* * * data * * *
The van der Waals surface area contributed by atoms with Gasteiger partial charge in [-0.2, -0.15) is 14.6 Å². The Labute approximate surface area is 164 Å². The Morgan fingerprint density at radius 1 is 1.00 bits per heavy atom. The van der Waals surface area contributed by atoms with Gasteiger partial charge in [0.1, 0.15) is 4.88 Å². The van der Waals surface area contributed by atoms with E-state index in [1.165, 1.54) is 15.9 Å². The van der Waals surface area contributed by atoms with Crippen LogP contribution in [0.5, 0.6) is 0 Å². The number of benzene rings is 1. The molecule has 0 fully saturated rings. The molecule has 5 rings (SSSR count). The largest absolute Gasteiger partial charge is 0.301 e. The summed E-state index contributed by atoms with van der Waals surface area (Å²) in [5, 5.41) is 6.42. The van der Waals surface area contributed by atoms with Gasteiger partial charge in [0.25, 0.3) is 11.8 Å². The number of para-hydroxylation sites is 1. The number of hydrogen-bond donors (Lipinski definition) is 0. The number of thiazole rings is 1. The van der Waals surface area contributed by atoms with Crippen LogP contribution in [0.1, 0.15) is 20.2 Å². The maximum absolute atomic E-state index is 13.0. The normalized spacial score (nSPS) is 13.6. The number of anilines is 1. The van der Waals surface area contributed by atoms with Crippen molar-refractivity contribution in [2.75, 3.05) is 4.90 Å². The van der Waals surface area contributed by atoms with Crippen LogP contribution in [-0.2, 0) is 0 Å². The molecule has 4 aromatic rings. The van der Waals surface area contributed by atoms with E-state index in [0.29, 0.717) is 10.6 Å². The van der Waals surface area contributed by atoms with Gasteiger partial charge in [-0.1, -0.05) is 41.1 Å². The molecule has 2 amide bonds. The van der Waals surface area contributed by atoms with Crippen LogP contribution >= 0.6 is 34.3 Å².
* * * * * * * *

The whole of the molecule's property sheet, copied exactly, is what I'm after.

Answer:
The van der Waals surface area contributed by atoms with Gasteiger partial charge in [-0.2, -0.15) is 14.6 Å². The Labute approximate surface area is 164 Å². The Morgan fingerprint density at radius 1 is 1.00 bits per heavy atom. The van der Waals surface area contributed by atoms with Gasteiger partial charge in [0.1, 0.15) is 4.88 Å². The van der Waals surface area contributed by atoms with E-state index in [1.165, 1.54) is 15.9 Å². The van der Waals surface area contributed by atoms with Crippen LogP contribution in [0.5, 0.6) is 0 Å². The number of benzene rings is 1. The molecule has 0 fully saturated rings. The molecule has 5 rings (SSSR count). The largest absolute Gasteiger partial charge is 0.301 e. The summed E-state index contributed by atoms with van der Waals surface area (Å²) in [5, 5.41) is 6.42. The van der Waals surface area contributed by atoms with Gasteiger partial charge in [0.25, 0.3) is 11.8 Å². The number of para-hydroxylation sites is 1. The number of hydrogen-bond donors (Lipinski definition) is 0. The number of thiazole rings is 1. The van der Waals surface area contributed by atoms with Crippen LogP contribution in [0.1, 0.15) is 20.2 Å². The maximum absolute atomic E-state index is 13.0. The normalized spacial score (nSPS) is 13.6. The number of anilines is 1. The van der Waals surface area contributed by atoms with Crippen molar-refractivity contribution in [2.75, 3.05) is 4.90 Å². The van der Waals surface area contributed by atoms with Crippen LogP contribution in [-0.2, 0) is 0 Å². The molecule has 4 aromatic rings. The van der Waals surface area contributed by atoms with E-state index in [0.29, 0.717) is 10.6 Å². The van der Waals surface area contributed by atoms with Gasteiger partial charge in [-0.1, -0.05) is 41.1 Å². The molecule has 2 amide bonds. The van der Waals surface area contributed by atoms with Crippen LogP contribution >= 0.6 is 34.3 Å².